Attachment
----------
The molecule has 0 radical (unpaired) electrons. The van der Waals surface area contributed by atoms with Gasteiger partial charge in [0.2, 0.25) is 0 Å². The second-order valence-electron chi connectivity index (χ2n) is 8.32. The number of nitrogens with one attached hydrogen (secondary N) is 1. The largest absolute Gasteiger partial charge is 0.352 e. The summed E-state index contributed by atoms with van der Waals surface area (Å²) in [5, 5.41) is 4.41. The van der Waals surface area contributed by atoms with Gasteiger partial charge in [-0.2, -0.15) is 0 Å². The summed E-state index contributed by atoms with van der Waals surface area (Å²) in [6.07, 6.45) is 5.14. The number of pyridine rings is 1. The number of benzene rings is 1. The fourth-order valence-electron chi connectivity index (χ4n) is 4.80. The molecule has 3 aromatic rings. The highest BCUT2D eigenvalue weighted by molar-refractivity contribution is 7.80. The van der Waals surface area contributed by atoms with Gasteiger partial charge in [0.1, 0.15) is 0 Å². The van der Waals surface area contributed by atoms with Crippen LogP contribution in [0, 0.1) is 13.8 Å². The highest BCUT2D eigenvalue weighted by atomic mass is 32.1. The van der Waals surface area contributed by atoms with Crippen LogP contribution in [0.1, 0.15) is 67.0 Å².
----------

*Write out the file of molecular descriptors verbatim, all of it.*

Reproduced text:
The molecule has 0 radical (unpaired) electrons. The van der Waals surface area contributed by atoms with Gasteiger partial charge in [0.2, 0.25) is 0 Å². The second-order valence-electron chi connectivity index (χ2n) is 8.32. The number of nitrogens with one attached hydrogen (secondary N) is 1. The largest absolute Gasteiger partial charge is 0.352 e. The summed E-state index contributed by atoms with van der Waals surface area (Å²) in [5, 5.41) is 4.41. The van der Waals surface area contributed by atoms with Gasteiger partial charge in [-0.2, -0.15) is 0 Å². The summed E-state index contributed by atoms with van der Waals surface area (Å²) in [6.07, 6.45) is 5.14. The number of pyridine rings is 1. The number of benzene rings is 1. The fourth-order valence-electron chi connectivity index (χ4n) is 4.80. The molecule has 3 aromatic rings. The highest BCUT2D eigenvalue weighted by molar-refractivity contribution is 7.80. The van der Waals surface area contributed by atoms with Gasteiger partial charge in [0.1, 0.15) is 0 Å². The van der Waals surface area contributed by atoms with Crippen LogP contribution in [0, 0.1) is 13.8 Å². The highest BCUT2D eigenvalue weighted by atomic mass is 32.1. The van der Waals surface area contributed by atoms with Crippen LogP contribution in [0.1, 0.15) is 67.0 Å².